sepas langdon street

Discuss Hispanic gangs, Southsiders, Sureños in LOS ANGELES COUNTY ONLY. There are four general geographic categories Hispanic gangs fall into for LA.
istekse818
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sepas langdon street

Unread post by istekse818 » August 14th, 2014, 5:13 pm

is sepas 13 the same as sepas langdon street ?if so how old were they and what happened?

heres a article about the sepas langdon street in the la times
i noticed they didnt have their own post on here so i thought i post it up with some la times articles from the 90s with SEPAS LANGDON STREET history

LA TIMES


Before they were a gang, the Langdon boys were a football team.

One day a player from Blythe Street tackled a Langdon player too roughly. That started the trouble with Blythe. With Columbus Street, it was over football, or a girl. Nobody's sure anymore. All they know is, pretty soon the Langdon boys had grudges against everybody else and everybody had a grudge against them.


They may not know exactly how all the trouble started, but everyone knows the instant when gangsterism, Langdon-style, became more than a thrilling contest to outwit the cops and taunt rivals by dumping tomatoes on their street.

That was the afternoon Casper died. He was the first to die by the gun, and it broke the neighborhood's heart. It also broke Langdon's luck. After that, as if a karmic levee had been breached, death gushed onto Orion Avenue.

There was Woody, stabbed by a drunk. Crazy killed himself, as he predicted, playing Russian roulette. Blanca was shot in the mouth by a San Fernando gang. Chato was gunned down on his way to church. There were Leon, Gordo, Downer, Joker. And finally, Pee Nut, a mischievous artist who climbed onto the roof of Langdon Avenue Elementary School one yule season and wrote, "Have a Pee Nutty Christmas."

Almost all are buried at the San Fernando Mission Cemetery, not much more than a pistol shot from where the young men died in defense of streets they didn't own, at the hands of enemies they didn't know.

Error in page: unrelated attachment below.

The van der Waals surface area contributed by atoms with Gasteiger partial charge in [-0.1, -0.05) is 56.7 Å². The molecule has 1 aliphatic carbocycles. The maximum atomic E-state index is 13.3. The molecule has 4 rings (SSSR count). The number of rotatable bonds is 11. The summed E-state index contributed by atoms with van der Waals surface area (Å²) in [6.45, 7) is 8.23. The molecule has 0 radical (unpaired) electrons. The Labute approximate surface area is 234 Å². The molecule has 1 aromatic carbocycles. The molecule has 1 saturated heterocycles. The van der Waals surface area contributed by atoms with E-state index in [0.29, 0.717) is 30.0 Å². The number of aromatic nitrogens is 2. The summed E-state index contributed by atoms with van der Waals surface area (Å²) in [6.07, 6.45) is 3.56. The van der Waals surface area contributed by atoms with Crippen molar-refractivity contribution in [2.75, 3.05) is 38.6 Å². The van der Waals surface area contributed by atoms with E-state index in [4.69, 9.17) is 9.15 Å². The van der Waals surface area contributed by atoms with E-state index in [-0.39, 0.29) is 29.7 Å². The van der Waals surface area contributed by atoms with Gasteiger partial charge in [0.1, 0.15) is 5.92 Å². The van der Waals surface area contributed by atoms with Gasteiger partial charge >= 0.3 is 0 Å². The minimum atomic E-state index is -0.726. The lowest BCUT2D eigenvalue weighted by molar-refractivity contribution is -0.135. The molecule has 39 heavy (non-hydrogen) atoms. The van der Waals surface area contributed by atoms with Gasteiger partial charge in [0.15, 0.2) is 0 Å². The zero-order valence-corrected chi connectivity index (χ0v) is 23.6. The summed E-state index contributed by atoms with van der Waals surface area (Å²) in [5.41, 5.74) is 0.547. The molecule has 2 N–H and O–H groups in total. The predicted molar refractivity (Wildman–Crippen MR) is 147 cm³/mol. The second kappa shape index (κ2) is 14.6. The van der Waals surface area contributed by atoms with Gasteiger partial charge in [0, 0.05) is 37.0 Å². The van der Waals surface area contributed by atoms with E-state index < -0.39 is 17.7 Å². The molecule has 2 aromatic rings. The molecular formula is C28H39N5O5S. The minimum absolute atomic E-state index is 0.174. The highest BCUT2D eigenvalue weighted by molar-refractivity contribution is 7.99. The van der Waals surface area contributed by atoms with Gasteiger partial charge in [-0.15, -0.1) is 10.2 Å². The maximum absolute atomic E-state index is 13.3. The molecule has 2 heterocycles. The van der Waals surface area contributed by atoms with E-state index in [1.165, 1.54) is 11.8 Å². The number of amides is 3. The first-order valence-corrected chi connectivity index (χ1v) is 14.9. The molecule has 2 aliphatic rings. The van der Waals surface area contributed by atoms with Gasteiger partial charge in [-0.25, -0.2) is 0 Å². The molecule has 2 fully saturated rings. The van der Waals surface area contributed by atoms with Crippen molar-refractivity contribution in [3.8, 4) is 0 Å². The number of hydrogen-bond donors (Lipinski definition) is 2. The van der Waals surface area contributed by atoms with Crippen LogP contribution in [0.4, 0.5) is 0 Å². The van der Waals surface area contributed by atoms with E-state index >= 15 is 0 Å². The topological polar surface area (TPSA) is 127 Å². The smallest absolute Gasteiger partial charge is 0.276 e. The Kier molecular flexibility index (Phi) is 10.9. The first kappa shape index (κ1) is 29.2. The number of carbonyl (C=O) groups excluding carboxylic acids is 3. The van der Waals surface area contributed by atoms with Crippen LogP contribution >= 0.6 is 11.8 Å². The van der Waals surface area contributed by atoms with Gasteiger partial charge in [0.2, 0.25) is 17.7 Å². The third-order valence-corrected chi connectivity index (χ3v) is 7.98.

About 30 members of the gang gathered there one Sunday to celebrate Casper's birthday. Coronas were popped and poured on the unmarked grave. Ashamed that, six years after his death, Casper lay in obscurity, they heatedly renewed pledges to raise $2,000 for a headstone.

Tupac Shakur's anthem of gang life and death thumped softly in the background, like a spirit drum calling to the dead. "How many brothers fell victim to the streets?" Tupac asked.

The answer is 10, and counting.

From Boys to Men

If the Langdon neighborhood has a matriarch, someone who could tell the story of the gang, it might be Casper's mother, Olivia Trejo. A wiry, 40-year-old construction worker with rough hands and sun-worn features, she watched Nathan--his real name--and his friends grow from marble-playing children into drug dealers and gangsters.

"I wasn't there for neither one of my kids. I was in and out of prison so much," she said in a flat, colorless voice that neither begged forgiveness nor tried to shrug off the blame.

She sat smoking at the kitchen table in the tiny, simply furnished apartment on Langdon Avenue that she shared with her sister, Gloria. While she talked, gang members walked in and out in their baggy uniforms. Livy, as they called her, watched the parade and admitted responsibility for the wreckage in her life.

What it came down to, first, last and always, was that she just liked getting high. Still did.

"I grew up in the hippie era. I was taking acid at 11.

"Not due to my parents," she added quickly. "They provided everything for us."

Her father always worked and her mother was there for her. But drugs didn't mean the same thing then. At least, it did not seem that way to her. "I tell the boys, we used to kick back and smoke a joint," she said.

She paused, blew a jet of smoke out the side of her thin-lipped mouth and drifted back, remembering how you could just go up to strangers and get a hit and not worry about what neighborhood they were from. You were all part of the same neighborhood, anyway, the one straights didn't visit.

"We created a culture," she said. "We believed in peace and love."

Snapping back to the present, she spread her arms to embrace all the pathology of gangbanging and crack that had swallowed her candy-colored dream, a sour look creasing her face. "This is their culture," she said, and they have never known anything else.